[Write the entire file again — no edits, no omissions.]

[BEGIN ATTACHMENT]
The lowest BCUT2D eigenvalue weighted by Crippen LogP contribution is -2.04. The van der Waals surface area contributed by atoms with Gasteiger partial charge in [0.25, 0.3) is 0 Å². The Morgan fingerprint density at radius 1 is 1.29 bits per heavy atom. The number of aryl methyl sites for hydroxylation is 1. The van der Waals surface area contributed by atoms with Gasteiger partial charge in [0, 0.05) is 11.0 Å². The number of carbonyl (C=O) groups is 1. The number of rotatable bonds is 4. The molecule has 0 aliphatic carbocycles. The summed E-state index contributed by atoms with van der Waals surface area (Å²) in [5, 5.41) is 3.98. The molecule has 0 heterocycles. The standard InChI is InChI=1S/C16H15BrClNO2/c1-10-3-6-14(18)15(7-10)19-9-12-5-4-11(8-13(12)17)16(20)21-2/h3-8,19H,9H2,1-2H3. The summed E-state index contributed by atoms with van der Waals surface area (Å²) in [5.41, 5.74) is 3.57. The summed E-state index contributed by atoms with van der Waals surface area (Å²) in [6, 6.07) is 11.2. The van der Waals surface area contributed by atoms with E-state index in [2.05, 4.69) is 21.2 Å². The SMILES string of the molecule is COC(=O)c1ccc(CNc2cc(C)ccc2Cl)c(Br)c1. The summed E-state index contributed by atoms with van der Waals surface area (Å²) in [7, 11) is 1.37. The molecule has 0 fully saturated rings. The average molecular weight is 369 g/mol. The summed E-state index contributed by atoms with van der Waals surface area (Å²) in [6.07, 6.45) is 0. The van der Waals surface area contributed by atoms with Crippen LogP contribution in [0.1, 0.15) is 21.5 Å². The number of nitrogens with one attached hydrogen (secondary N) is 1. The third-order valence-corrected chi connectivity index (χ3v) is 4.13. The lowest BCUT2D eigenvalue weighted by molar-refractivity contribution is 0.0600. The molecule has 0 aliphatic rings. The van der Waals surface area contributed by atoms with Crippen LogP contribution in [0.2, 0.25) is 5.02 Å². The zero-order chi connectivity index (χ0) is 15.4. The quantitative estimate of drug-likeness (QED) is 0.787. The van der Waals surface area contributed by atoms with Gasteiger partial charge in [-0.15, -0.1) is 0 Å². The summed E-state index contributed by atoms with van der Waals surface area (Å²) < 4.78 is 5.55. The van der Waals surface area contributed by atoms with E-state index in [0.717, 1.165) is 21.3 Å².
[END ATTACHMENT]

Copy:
The lowest BCUT2D eigenvalue weighted by Crippen LogP contribution is -2.04. The van der Waals surface area contributed by atoms with Gasteiger partial charge in [0.25, 0.3) is 0 Å². The Morgan fingerprint density at radius 1 is 1.29 bits per heavy atom. The number of aryl methyl sites for hydroxylation is 1. The van der Waals surface area contributed by atoms with Gasteiger partial charge in [0, 0.05) is 11.0 Å². The number of carbonyl (C=O) groups is 1. The number of rotatable bonds is 4. The molecule has 0 aliphatic carbocycles. The summed E-state index contributed by atoms with van der Waals surface area (Å²) in [5, 5.41) is 3.98. The molecule has 0 heterocycles. The standard InChI is InChI=1S/C16H15BrClNO2/c1-10-3-6-14(18)15(7-10)19-9-12-5-4-11(8-13(12)17)16(20)21-2/h3-8,19H,9H2,1-2H3. The summed E-state index contributed by atoms with van der Waals surface area (Å²) in [5.41, 5.74) is 3.57. The summed E-state index contributed by atoms with van der Waals surface area (Å²) in [6, 6.07) is 11.2. The van der Waals surface area contributed by atoms with E-state index in [2.05, 4.69) is 21.2 Å². The SMILES string of the molecule is COC(=O)c1ccc(CNc2cc(C)ccc2Cl)c(Br)c1. The summed E-state index contributed by atoms with van der Waals surface area (Å²) in [7, 11) is 1.37. The molecule has 0 fully saturated rings. The average molecular weight is 369 g/mol. The summed E-state index contributed by atoms with van der Waals surface area (Å²) in [6.07, 6.45) is 0. The van der Waals surface area contributed by atoms with Crippen LogP contribution in [0.1, 0.15) is 21.5 Å². The number of nitrogens with one attached hydrogen (secondary N) is 1. The third-order valence-corrected chi connectivity index (χ3v) is 4.13. The lowest BCUT2D eigenvalue weighted by molar-refractivity contribution is 0.0600. The molecule has 0 aliphatic rings. The van der Waals surface area contributed by atoms with Crippen LogP contribution in [0.2, 0.25) is 5.02 Å². The zero-order chi connectivity index (χ0) is 15.4. The quantitative estimate of drug-likeness (QED) is 0.787. The van der Waals surface area contributed by atoms with Gasteiger partial charge in [-0.15, -0.1) is 0 Å². The summed E-state index contributed by atoms with van der Waals surface area (Å²) < 4.78 is 5.55. The van der Waals surface area contributed by atoms with E-state index in [0.717, 1.165) is 21.3 Å².